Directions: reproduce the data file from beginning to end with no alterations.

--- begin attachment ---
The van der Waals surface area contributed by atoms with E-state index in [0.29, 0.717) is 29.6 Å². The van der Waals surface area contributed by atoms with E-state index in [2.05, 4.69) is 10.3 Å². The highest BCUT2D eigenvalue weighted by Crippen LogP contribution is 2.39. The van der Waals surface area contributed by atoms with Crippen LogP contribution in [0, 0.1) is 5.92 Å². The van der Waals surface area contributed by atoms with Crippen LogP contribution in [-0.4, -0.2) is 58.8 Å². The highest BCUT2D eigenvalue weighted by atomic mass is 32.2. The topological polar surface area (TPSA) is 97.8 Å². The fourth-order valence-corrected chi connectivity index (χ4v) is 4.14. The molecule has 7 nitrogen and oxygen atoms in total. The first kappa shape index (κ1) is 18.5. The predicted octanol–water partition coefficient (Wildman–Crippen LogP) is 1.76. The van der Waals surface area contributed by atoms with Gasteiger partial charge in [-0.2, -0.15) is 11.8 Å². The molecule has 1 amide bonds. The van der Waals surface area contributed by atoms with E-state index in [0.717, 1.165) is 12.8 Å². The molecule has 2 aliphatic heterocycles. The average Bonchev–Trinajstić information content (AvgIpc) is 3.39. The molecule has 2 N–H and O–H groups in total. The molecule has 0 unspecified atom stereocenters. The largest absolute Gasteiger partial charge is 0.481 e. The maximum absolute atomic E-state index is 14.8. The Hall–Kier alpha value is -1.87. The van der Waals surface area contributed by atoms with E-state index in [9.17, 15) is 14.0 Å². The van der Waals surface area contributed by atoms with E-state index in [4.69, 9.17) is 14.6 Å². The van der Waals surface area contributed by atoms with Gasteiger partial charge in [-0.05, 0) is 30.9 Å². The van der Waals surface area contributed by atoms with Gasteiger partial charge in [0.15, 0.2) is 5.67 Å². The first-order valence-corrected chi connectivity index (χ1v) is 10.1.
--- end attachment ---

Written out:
The van der Waals surface area contributed by atoms with E-state index in [0.29, 0.717) is 29.6 Å². The van der Waals surface area contributed by atoms with E-state index in [2.05, 4.69) is 10.3 Å². The highest BCUT2D eigenvalue weighted by Crippen LogP contribution is 2.39. The van der Waals surface area contributed by atoms with Crippen LogP contribution in [0, 0.1) is 5.92 Å². The van der Waals surface area contributed by atoms with Crippen LogP contribution in [-0.4, -0.2) is 58.8 Å². The highest BCUT2D eigenvalue weighted by atomic mass is 32.2. The topological polar surface area (TPSA) is 97.8 Å². The fourth-order valence-corrected chi connectivity index (χ4v) is 4.14. The molecule has 7 nitrogen and oxygen atoms in total. The first kappa shape index (κ1) is 18.5. The predicted octanol–water partition coefficient (Wildman–Crippen LogP) is 1.76. The van der Waals surface area contributed by atoms with Gasteiger partial charge in [-0.2, -0.15) is 11.8 Å². The molecule has 1 amide bonds. The van der Waals surface area contributed by atoms with E-state index in [0.717, 1.165) is 12.8 Å². The molecule has 2 aliphatic heterocycles. The average Bonchev–Trinajstić information content (AvgIpc) is 3.39. The molecule has 2 N–H and O–H groups in total. The molecule has 0 unspecified atom stereocenters. The largest absolute Gasteiger partial charge is 0.481 e. The maximum absolute atomic E-state index is 14.8. The Hall–Kier alpha value is -1.87. The van der Waals surface area contributed by atoms with E-state index in [9.17, 15) is 14.0 Å². The van der Waals surface area contributed by atoms with E-state index in [4.69, 9.17) is 14.6 Å². The van der Waals surface area contributed by atoms with Gasteiger partial charge in [-0.05, 0) is 30.9 Å². The van der Waals surface area contributed by atoms with Gasteiger partial charge in [0.15, 0.2) is 5.67 Å². The first-order valence-corrected chi connectivity index (χ1v) is 10.1.